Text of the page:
New categories of applicants were also introduced for availing the benefits of expedited examination. The updated list of categories includes: (1) applications where India is selected as the ISA (international searching authority) or IPEA (international preliminary examining authority) in the corresponding PCT (patent co-operation treaty) application; (2) a government-recognized start-up; (3) a small entity; (4) a woman applicant; (5) a government department; (6) an institution established by a central, provincial or state act, which is owned or controlled by the government; (7) a government company; (8) an institution wholly or substantially financed by the government; (9) for an application pertaining to a sector that has been notified by the central government on the basis of a request from the head of a department of the central government; and (10) a patent prosecution highway (PPH). Further, under the new rules, a PCT applicant will no longer have to pay a transmittal fee to the IPO when filing PCT applications through the e-PCT filing module.
In November 2019, the IPO commenced a bilateral PPH programme between India and Japan. This was the first PPH programme adapted by the IPO, and that, too, on a trial basis. On 29 November 2019, the IPO and the Japan Patent Office (JPO) released the procedure guidelines for the PPH, which clearly outlined the details for implementing the PPH programme.
The details included conditions of implementation, criteria for eligibility of applications to avail the facility, supporting documents to be submitted along with the request of expedited examination through the PPH, and procedures for handling of such requests by both offices. Considering the success of the pilot PPH programme, it would not be unreasonable to expect that the IPO may consider establishing a PPH programme with other jurisdictions as well in times to come.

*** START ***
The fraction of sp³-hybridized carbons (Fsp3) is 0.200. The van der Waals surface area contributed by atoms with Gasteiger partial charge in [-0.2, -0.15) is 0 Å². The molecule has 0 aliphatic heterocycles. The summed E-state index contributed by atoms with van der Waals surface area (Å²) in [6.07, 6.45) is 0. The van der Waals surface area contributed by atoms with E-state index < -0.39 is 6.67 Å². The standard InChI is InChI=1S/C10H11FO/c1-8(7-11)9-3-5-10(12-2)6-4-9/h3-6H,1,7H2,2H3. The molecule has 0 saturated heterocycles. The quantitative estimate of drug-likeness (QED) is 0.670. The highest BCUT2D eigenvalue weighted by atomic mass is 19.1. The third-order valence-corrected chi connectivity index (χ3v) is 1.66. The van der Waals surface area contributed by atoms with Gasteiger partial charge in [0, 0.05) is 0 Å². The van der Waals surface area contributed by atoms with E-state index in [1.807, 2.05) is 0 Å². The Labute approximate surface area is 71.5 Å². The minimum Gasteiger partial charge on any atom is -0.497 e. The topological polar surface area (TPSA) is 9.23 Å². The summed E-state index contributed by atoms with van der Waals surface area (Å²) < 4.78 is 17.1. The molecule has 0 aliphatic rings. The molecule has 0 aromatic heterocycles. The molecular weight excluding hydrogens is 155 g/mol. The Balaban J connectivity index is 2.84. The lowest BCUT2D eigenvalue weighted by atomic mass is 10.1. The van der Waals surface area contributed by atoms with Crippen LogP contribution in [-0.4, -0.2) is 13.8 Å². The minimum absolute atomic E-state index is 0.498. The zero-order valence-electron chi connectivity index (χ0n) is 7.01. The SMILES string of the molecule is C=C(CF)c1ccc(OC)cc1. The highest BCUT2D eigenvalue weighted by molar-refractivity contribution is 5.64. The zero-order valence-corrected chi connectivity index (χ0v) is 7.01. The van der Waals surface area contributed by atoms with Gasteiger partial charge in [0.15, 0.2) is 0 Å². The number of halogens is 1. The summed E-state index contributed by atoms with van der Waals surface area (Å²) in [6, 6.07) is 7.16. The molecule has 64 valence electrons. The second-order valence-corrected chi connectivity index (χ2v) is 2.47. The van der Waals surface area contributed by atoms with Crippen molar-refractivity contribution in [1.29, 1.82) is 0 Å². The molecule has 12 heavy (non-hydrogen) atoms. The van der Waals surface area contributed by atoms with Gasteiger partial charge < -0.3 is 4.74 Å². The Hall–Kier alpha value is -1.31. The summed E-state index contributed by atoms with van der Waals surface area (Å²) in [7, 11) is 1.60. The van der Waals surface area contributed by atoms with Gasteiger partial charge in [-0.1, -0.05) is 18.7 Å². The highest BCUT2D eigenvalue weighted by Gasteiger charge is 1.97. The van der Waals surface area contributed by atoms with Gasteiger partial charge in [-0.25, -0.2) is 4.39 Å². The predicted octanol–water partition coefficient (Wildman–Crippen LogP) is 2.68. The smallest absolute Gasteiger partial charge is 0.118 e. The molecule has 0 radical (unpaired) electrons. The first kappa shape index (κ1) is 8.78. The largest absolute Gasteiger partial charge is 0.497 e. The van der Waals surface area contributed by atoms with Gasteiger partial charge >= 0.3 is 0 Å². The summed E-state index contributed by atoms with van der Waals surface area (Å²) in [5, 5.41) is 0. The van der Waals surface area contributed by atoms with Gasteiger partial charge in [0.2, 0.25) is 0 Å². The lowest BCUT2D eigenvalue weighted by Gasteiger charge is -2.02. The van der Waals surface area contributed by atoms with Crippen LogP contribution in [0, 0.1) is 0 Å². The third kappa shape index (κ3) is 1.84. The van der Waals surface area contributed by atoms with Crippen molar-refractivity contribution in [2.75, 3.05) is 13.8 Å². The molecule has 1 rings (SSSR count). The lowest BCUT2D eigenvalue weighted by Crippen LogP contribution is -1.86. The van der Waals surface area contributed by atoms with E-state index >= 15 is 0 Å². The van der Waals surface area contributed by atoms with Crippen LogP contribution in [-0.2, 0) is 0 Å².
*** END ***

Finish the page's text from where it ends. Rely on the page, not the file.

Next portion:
Another development in November 2019 was the release of a new Manual of Patent Office Practice and Procedure (MPPP), which replaced the earlier manual of 2011. The manual accommodated multiple amendments that have been made to the Patents Rules 2003 over the years, and the substantial digitization of the processes at the IPO.
For example, the manual provides insight into electronic and physical submission of the documents, and certain procedures relating to the IPO’s adoption of the World Intellectual Property Organization’s Digital Access Service (WIPO-DAS). While the MPPP does not have any binding force as such, it still acts as a guideline for the Controllers at the IPO, as well as patent agents.
In December 2019, Delhi High Court passed another landmark judgment, in Ferid Allani v Union of India & Ors, referring the patent application back to the IPO with guiding directions that computer-related inventions demonstrating “technical effect” or “technical contribution” are patentable, even though it may be based on a computer program.
Interestingly, the IPO again refused the application on the grounds that the invention lacked novelty, after which the aggrieved applicant filed an appeal before the IPAB. The IPAB finally granted the patent and held that only relevant prior art can be cited for objecting novelty and the inventive step of an alleged invention.
The IPAB also held that it is must appreciate the technical effect produced by the present invention while examining the patentability of subject matter. The mere fact that a computer program is used for effectuating a part of the present invention does not provide a bar to patentability.
Considering the covid-19 pandemic across the globe, and the situation in India, in March 2020 the Supreme Court of India issued an order providing for the extension of timelines falling after 15 March 2020, and until the subsequent date is announced by the Supreme Court. As the covid-19 pandemic has not yet subsided in India, and no last date for availing the relief of extension of timelines has yet been announced by the Supreme Court, all the deadlines at the IPO remain suspended for now. An applicant can therefore file a request to postpone the deadline without incurring any official fee.
While the impact caused by covid-19 is still around, things are slowly getting back to normal, for example, the IPO, IPAB, and courts in India are remotely working. The biggest challenge for the IP ecosystem in India will be to overcome the damage caused by the pandemic and continue with steady growth and improvement.